Prosecutors snub ATF cases in Reno?

January, 2011: After being approached by a number of ATF whistleblowers, Sen. Charles Grassley, R-Iowa, begins an investigation into Fast and Furious gunwalking allegations. Mark Wilson/Getty Images

(CBS News) Sen. Charles Grassley, R-Iowa, is investigating a mysterious rift between the Bureau of Alcohol, Tobacco and Firearms (ATF) and the U.S. Attorney's office that prosecutes ATF cases in Reno, Nevada. According to a letter from Grassley and a local report, the rift has meant that some potential firearms crimes have gone unprosecuted and unpunished.

The rift is referred to in an internal memo dated Sept. 29, 2011, in which the U.S. Attorney's office tells ATF, "At this time, we are not accepting any cases submitted by your office." The memo tells ATF that the U.S. Attorney will consider ATF cases "when your management addresses and resolves the issues at hand."

In a letter to Nevada U.S. Attorney Daniel Bogden, Grassley writes: "Refusing to even consider cases that might merit prosecution as a way to exert influence over a law enforcement agency appears to be an extremely broad application of your discretion."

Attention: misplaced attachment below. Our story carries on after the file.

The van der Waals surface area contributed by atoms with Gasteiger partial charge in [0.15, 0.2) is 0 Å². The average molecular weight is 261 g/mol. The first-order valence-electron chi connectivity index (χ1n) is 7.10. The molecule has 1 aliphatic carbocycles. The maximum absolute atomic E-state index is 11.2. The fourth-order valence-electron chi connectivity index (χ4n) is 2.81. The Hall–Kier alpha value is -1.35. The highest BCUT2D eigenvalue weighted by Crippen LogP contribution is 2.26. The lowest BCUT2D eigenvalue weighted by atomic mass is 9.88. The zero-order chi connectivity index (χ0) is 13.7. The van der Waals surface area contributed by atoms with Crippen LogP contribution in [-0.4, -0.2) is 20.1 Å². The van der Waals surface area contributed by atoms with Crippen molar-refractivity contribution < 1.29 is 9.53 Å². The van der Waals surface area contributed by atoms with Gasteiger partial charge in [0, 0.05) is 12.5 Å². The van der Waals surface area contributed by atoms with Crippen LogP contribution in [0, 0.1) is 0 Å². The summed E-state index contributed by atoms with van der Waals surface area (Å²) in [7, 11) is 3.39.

As to what the issues are, neither side is saying publicly. The Reno Gazette-Journal reported that one victim whose case was dropped as a result of the squabble was "furious that prosecutors dropped the case."

Grassley has asked for a briefing of the issues by Wednesday.

Out of six agents assigned to ATF in Reno, four have transferred as a result of the conflict. That leaves just two agents left to investigate firearms crimes in the region.

Nobody answered the Reno U.S. Attorney's office today, and a call asking for comment from the main U.S. Attorney's office in Las Vegas was transferred to voicemail.

ATF and the Department of Justice (DOJ), which oversees the agency, are already under fire for the recent gunwalking scandals, and last week's Inspector General report that blasted DOJ and ATF officials for their handling of the case known as "Fast and Furious" in which ATF allowed thousands of weapons to fall into the hands of Mexican drug cartels. ATF agents claimed the Fast and Furious scheme grew, in part, out of the fact that the Arizona U.S. Attorney's office often wouldn't accept ATF's firearms cases, and allegedly set an unacceptably high bar for prosecution.

  • Sharyl Attkisson On Twitter»

    Sharyl Attkisson is a CBS News investigative correspondent based in Washington.

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